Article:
To make the ornaments shown in Quilting Arts Gifts, you need to make felted wool balls or you can buy pre-felted balls from the Artgirlz or Quilting Arts. I like to make felted balls myself because I can have fun playing with colors and shapes. How to make the felted balls is explained in the article, but it does not have photos with all the steps. So, for all you visual learners here's how I do it.
Warning: once you start making these it will be really hard to stop.
This is a great way to use up leftover yarn, by rolling golf ball size yarn balls as a base for the ball. Wind yarn into oblong shapes to get a berry shaped ball. I usually use wool yarn because I know it will felt better, but in a pinch I have used other yarns too. My favorite place to order roving is from Outback Fibers, the colors are gorgeous and the prices are very reasonable. Unwind a length of roving, while holding it in one hand, grasp the end portion with the other hand and gently pull off "tufts" roughly 5-6 inches in length. Spread the fibers into a thin flat layer with all the strands going in one direction. Pull off another tuft of roving and layer it on top of the first at a 90 degree angle. Repeat this process several more times, criss-crossing 4-6 thin layers.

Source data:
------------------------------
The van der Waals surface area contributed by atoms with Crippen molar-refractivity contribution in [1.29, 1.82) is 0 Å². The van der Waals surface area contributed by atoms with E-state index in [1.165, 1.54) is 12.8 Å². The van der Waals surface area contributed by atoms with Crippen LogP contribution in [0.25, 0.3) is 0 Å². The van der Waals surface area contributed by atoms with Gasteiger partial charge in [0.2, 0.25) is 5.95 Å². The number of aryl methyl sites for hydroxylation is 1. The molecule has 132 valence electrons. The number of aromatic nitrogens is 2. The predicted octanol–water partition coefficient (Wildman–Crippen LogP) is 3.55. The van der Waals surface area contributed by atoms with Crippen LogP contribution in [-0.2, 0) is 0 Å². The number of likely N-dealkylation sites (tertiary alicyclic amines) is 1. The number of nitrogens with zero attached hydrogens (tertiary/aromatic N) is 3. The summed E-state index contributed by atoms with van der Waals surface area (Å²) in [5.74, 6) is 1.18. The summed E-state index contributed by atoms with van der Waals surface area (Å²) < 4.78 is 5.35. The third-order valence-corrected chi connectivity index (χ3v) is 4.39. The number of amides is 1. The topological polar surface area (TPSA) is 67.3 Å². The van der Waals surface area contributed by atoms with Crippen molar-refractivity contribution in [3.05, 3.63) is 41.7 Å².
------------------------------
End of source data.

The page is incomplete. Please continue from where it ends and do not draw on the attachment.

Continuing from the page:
When lifting the blanket of roving there should not be thin spots or holes. Changing the colors of yarn in the layers will create a heathered multicolored wool ball.
Wrap the roving blanket you have created around a yarn ball, making sure there is full coverage of fluffy roving with no bare or thin spots.
Close the roving covered yarn ball in your hand and bring it to the foot of a knee hi panty hose. (buy cheap ones at the dollar store, or use those ancient ones in the back of your hosiery drawer that you never wear anymore) Gently remove your hand from around the ball and tie and knot a small piece of yarn around the hose to secure the ball in place.
When all the balls have been wrapped in the hose, place them in the washing machine, set the water to lowest level and hottest setting. Add a small amount of detergent, about a tablespoon, the exact measurement is not crucial but soap is important in the felting process. I usually run it on a long cycle, the more agitation the better the felting. Good old fashion top loading washers have the most success with felting.
When you take the chain of balls out of the machine, you will see little fibers have come though the mesh of the hose. Snip the tied yarn between the balls, gently peel away the hose removing the ball and roll the ball in your hands to smooth the fibers.
These would make great cat toys but dogs will want to shred these to smithereens. My chihuahua thinks there is nothing more fun than stealing felted balls when I am not looking and peel all the fuzz off.
This is my latest batch in preparation for my Make it U workshops in Houston.
50 felted balls ready to go. Come to one of my MIU workshops at International Quilt Festival Houston and stitch one of these babies into a lovely ornament.